Eternal Recurrence

Matt McDonald


The Eternal Return is one of Nietzsche's most important thoughts. Nietzsche was not the first to write on the subject, but he did expand the idea of recurrence greatly. He first encountered the idea in his reading of Heinrich Heine, whom Nietzsche admired. Here is a selection from Heine's writing:

For time is infinite, but the things in time, the concrete bodies are finite.... Now, however long a time may pass, according to the eternal laws governing the combinations of this eternal play of repetition, all configurations that have previously existed on this earth must yet meet, attract, repulse, kiss, and corrupt each other again.... And thus it will happen one day that a man will be born again, just like me, and a woman will be born, just like Mary (citation from Kaufmann's Translator's Introduction to The Gay Science, p. 16).

The Eternal Return

The Eternal Return is for Nietzsche the most weighty thought. In Nietzsche's mind the Eternal Return was a horrifying thought, almost paralyzing. Here is a selection from The Gay Science:

The greatest weight. -- What, if some day or night a demon were to steal after you into your loneliest loneliness and say to you: "This life as you now live it and have lived it, you will have to live once more and innumerable times more; and there will be nothing new in it, but every pain and every joy and every thought and sigh and everything unutterably small or great in your life will have to return to you, all in the same succession and sequence -- even this spider and this moonlight between the trees, and even this moment and I myself. The eternal hourglass of existence is turned upside down again and again, and you with it, speck of dust!" Would you not throw yourself down and gnash your teeth and curse the demon who spoke thus? Or have you once experienced a tremendous moment when you would have answered him: "You are a god and never have I heard anything more divine"? If this thought gained possession of you, it would change you as you are, or perhaps crush you. (GS 341)

Also in The Will To Power Nietzsche writes "Duration 'in vain' without end or aim is the most paralyzing idea...." (WP 55)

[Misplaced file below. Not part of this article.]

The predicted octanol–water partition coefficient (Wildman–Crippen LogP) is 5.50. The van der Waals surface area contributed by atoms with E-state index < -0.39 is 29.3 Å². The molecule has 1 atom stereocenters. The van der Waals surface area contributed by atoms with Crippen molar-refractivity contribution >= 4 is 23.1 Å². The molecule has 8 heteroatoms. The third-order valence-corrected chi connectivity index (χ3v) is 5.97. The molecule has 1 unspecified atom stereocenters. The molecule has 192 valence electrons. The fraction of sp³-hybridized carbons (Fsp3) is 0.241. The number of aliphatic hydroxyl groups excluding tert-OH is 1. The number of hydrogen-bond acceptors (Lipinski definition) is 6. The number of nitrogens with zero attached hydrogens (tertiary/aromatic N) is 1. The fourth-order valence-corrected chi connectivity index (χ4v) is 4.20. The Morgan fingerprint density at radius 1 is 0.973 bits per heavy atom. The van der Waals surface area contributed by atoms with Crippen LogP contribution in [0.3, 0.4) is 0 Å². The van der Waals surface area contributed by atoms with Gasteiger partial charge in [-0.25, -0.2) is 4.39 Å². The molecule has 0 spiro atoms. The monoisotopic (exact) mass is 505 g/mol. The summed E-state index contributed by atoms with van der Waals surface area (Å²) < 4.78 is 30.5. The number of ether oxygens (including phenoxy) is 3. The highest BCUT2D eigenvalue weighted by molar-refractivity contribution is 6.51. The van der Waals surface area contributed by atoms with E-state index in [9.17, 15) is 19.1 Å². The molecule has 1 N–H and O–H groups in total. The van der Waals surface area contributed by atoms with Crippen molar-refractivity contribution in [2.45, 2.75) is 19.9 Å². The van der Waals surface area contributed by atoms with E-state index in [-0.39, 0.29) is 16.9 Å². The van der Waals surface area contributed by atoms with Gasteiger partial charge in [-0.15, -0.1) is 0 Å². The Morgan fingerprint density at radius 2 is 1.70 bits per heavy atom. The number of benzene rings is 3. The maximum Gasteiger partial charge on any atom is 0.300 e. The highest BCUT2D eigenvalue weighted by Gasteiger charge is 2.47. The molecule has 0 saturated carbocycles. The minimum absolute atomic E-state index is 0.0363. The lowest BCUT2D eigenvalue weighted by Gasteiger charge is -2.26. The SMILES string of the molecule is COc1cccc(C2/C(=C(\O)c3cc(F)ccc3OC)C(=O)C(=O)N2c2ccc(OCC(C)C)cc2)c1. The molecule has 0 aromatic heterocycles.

The Eternal Return is basically the theory that there is infinite time and a finite number of events, and eventually the events will recur again and again infinitely. Consider the world as a super-complex chess game. If games of chess are played one after another forever, eventually a game will be repeated since there is only a finite number of possible games. It is the same with the world; eventually events will recur in the same order. The world is an eternal process of coming to be and passing away. The process, however, has no beginning or end. Eventually every combination of matter and energy will be realized and repeated an infinite number of times. Here is a selection from The Will To Power:

If the world may be thought of as a certain definite quantity of force and as a certain definite number of centers of force -- and every other representation remains indefinite and therefore useless -- it follows that, in the great dice game of existence, it must pass through a calculable number of combinations. In infinite time, every possible combination would at some time or another be realized; more: it would be realized an infinite number of times. And since between every combination and its next recurrence all other possible combinations would have to take place, and each of these combinations conditions the entire sequence of combinations in the same series, a circular movement of absolutely identical series is thus demonstrated: the world as a circular movement that has already repeated itself infinitely often and plays its game ad infinitum. (WP 1066)

Nietzsche believed that there is no final state of the universe; that the world is in a constant state of flux, always changing and becoming: "If the world had a goal it must have been reached." (WP 1063) There is no permanence, no duration, no "once-and-for-all": "That a state of equilibrium is never reached proves that it is not possible." (WP 1064) The world never reaches a final state. There is no finality of time; time is infinite. There is also no beginning to time. Nietzsche's time is like a cyclic time, non-linear, bent round in to a circle.

Means for Enduring the Eternal Return

In order to endure this horrifying thought of Eternal Return Nietzsche says we must gain freedom from morality. There must be a revaluation of all values. "To endure the idea of the recurrence one needs: freedom from morality; new means against the fact of pain (pain conceived as a tool, as the father of pleasure; there is no cumulative consciousness of displeasure); the enjoyment of all kinds of uncertainty, experimentalism, as a counterweight to this extreme fatalism; abolition of the concept of necessity; abolition of the 'will'; abolition of 'knowledge-in-itself.'" (WP 1060)

Nietzsche's world is a "Dionysian world of the eternally self-creating, the eternally self-destroying, this mystery world of the twofold voluptuous delight, my "beyond good and evil," without goal, unless the joy of the circle is itself a goal." (WP 1067)

I leave you with a question: Do you desire recurrence eternally once more and again?